Close

Support Global Voices

To stay independent, free, and sustainable, our community needs the help of friends and readers like you.

Donate now »

The nightmare in Syria continues amid new coronavirus fears

Atmeh refugee camp in Aleppo, Syria. Photo by IHH Humanitarian Relief Foundation via CC BY-NC-ND 2.0.

Since March 2011, the Syrian war has claimed over 400,000 lives and displaced an estimated 6.5 million people. This ongoing conflict has turned into one of the worst humanitarian crises in recent history.

The coronavirus only adds a new layer of potential threat to thousands of displaced Syrians.

Between February 1 to March 31, 2020, 312 civilians were killed in Syria as a result of airstrikes, improvised explosive devise (IED) explosions, and targeted killings carried out by all warring parties, according to the Office of the United Nations High Commissioner for Human Rights (UNHCR). Warring parties include Syrian President Bashar al-Assad's regime and its allies from Russia and Iran, fighting against various rebel groups for power and control.

A record number of internally displaced persons (IDP) are gathering in the northwestern province of Idlib, — the last important rebel-held city in the northwest, and a potential outpost to reach Turkey. The area— with nearly 4.5 million displaced persons — remains under the control of the militant group Tahrir al-Sham.

This gathering of IDPs has sparked international concern that this community — living under the harshest conditions — could be deeply affected by the COVID-19 pandemic.

An agreement carried out on March 6 between Russia and Turkey aims to limit aerial bombings on Idlib, in northwestern Syria, but the humanitarian situation remains alarming. No airstrikes have been reported since the March 6 ceasefire, but regime forces have pursued intermittent shelling.

Indiscriminate attacks against civilians — while prohibited under international law — continue nonetheless, including large-scale terrorist attacks. Multiple strikes on kindergartens and schools occurred in Idlib in February, during which at least 7 teachers and 10 children were killed, according to the United Nations. On February 10, one child was killed and two injured in an airstrike on a camp in Idlib.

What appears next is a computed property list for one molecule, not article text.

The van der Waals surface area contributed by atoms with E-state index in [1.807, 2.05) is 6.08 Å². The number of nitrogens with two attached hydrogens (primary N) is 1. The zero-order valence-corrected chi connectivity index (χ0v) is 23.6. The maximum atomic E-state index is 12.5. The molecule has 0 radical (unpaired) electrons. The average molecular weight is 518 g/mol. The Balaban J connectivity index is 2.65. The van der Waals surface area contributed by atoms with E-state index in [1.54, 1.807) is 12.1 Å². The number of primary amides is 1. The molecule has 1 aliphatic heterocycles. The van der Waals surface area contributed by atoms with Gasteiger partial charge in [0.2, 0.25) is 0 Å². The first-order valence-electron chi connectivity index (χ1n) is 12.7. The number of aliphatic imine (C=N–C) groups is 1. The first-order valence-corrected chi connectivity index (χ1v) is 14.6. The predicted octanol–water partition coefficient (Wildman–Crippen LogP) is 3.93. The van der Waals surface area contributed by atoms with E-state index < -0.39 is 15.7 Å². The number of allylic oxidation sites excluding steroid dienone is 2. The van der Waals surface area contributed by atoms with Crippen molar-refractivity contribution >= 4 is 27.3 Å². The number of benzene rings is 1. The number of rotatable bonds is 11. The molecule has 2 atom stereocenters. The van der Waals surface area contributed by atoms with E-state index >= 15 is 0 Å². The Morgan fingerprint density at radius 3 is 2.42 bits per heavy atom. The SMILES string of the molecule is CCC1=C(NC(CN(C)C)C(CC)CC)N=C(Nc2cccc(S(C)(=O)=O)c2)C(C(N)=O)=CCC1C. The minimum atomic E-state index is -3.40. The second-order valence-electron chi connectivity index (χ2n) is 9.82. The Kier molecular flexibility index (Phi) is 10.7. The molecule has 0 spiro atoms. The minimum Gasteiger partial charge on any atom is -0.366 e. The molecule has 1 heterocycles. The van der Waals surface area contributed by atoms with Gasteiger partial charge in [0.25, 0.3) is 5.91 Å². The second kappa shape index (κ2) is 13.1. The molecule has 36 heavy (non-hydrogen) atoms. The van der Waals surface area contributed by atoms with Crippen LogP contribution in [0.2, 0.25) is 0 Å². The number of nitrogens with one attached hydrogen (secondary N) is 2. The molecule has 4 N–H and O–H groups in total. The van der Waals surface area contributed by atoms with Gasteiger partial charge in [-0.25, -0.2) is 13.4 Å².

Meanwhile, the spread of the coronavirus in an already strained region has begun to loom as a potential threat. As of May 3, 45 COVID-19 cases have been reported in Syria, mainly in government-controlled provinces. However, no cases have so far been reported in Idlib.

A dire humanitarian situation 

According to the United Nations Office for the Coordination of Humanitarian Affairs (UNOCHA), since last December — when hostilities intensified with repetitive airstrikes from Russia and the Syrian government in Idlib, — 846,000 people have been displaced and remain in displacement, and half were displaced to Idlib just in the month of February 2020. Children make up 60 percent of those displaced.

The fighting in Idlib province displaced a huge number of civilians under horrendous conditions. Fleeing on foot or by truck in very cold weather, babies and young children reportedly died on a daily basis. Once they arrived in Idlib, some people only managed to find refuge in open spaces under trees or on the street.

Food prices are soaring and food access remains difficult. The malnutrition rates among pregnant and breastfeeding women are devastating: 1 in 5 women is currently acutely malnourished compared to 1 in 20 in 2019. An increased stunting rate among children under five in Idlib has also been reported.

The coronavirus and a lack of resources could worsen this situation and limit humanitarian access. Experts expect the number of people with the need for humanitarian aid to double to 265 million by the end of the year, including in conflict zones like Idlib.

Abdulrahman Muhajir, an IDP from Homs, said: